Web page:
Correlation techniques are available and can be used to determine that there is a match of a substantial portion of the normal enrolled template but not enough for determining a valid authentication match and also that the matching area is shifted in either or both of the X and Y axes with respect to the normal enrolled template. The system and method can then select from, e.g., an enlarged template that covers more area than the normal “sweet spot” template image, or one of a plurality of stored templates that are generally shifted in the same way as the actually scanned biometric object image. Alternatively, e.g., is memory availability is an issue, then the scanned adjunct biometric images can get stored and at authentication scan time, the proper one or ones of the adjunct images may be selected to supplement the actual portion of the “sweet spot” image that was scanned to reconstruct an appropriate biometric object image that corresponds generally to the actual area of the biometric object, e.g., the finger, that was scanned and imaged. In this manner, it can be possible to greatly reduce false negative matches due to improper placement or movement of the biometric object with respect to the biometric object image sensor.

The system and method may further comprise collecting the at least one adjunct set of biometric object image data for a particular area of the a biometric object image at a periphery of the normal biometric object image. Such may be obtained by a user positioning the biometric object in a non-normal position with respect to the biometric object imaging sensor. The system and method may further comprise the non-normal positions comprising at least one of rolling the object (finger) left or right, rolling the object (finger) up or down or tapping the sensor with the object (finger) randomly or the non-normal positions may be sensed by at least one of moving the object (finger) in a circular motion, moving the object (finger) in rectangular motion, moving the object (finger) in a zigzag motion and moving the object (finger) in a swipe motion over a normally non-swiped sensor or a misaligned or misdirected swipe motion over a normally swiped sensor or a misaligned or mis-positioned placement over a placement sensor, or the like.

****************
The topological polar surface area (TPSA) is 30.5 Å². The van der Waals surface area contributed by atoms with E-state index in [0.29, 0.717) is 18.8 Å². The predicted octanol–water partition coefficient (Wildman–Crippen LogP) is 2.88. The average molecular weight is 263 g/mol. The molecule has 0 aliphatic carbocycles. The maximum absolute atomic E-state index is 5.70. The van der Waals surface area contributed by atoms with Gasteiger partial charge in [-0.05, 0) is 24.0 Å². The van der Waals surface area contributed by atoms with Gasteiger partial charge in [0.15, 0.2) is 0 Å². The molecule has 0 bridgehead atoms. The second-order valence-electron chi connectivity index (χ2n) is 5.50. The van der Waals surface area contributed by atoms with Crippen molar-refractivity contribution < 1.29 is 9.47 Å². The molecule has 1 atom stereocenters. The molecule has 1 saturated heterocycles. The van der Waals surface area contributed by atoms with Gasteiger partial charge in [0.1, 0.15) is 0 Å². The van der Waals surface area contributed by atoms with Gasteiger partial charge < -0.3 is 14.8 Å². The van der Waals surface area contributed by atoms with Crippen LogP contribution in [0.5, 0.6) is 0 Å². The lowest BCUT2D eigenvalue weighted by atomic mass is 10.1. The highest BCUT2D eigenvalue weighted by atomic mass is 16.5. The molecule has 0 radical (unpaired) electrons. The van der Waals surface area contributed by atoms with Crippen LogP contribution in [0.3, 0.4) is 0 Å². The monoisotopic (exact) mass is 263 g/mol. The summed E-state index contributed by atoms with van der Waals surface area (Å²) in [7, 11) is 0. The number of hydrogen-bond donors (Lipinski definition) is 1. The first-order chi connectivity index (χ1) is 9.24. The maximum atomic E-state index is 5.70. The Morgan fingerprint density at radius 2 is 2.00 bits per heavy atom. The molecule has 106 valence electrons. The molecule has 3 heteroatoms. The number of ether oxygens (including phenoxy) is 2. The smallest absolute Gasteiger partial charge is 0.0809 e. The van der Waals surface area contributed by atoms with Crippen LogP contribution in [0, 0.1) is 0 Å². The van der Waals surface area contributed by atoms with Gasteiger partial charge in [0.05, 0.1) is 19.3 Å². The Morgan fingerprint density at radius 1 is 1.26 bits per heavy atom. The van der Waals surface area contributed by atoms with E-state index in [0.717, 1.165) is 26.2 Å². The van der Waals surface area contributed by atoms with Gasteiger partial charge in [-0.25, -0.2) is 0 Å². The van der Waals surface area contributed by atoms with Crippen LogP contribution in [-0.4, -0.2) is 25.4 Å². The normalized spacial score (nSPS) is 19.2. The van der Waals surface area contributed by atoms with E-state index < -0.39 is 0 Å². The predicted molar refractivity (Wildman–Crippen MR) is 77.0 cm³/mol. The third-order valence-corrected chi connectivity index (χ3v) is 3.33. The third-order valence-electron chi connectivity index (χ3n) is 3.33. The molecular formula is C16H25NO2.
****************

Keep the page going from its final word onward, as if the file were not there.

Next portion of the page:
The system and method may comprise determining that a substantial portion of the stored normal biometric object image data for a substantial portion of the first enrolled template is present in the collected subsequent set of biometric object image data before either the at least one of a second enrolled template or the supplementing the normal biometric object image steps are performed. The system and method may comprise utilizing the determination that a substantial portion of the stored normal biometric object image data for a substantial portion of the first enrolled template is present to determine which of a portion or portions is missing, e.g., in order to select either the at least one of a second enrolled template or the adjunct set of biometric object image data to use to create a second enrolled template.

Turning now to FIG. 6 there is shown in block diagram for a process flow diagram for a process 150 according to aspects of the disclosed subject matter, which is similar in nature to the process 10 of FIG. 1 as discussed above. In the process 150 after the decision is made in the decision block 30 as to whether the count is greater than or equal to Y and/or the time is greater than or equal to T, the process moves to block 160 where a decision is made as to whether any input has been received by the user to change Y to Y′ and/or T to T′, which will be understood in this instance to be in each case greater than the original value Y or T. If not then the process proceeds to block 40 as in FIG. 1. If so, then the decision is made as to whether the count is greater than or equal to Y′ and/or the time T is greater than or equal to T′ and if so the final template is set in block 40 as in FIG. 1. It will also be understood that essentially the same process can be implemented as a modification to the processes 50, 80 and 100 of FIGS. 2-5.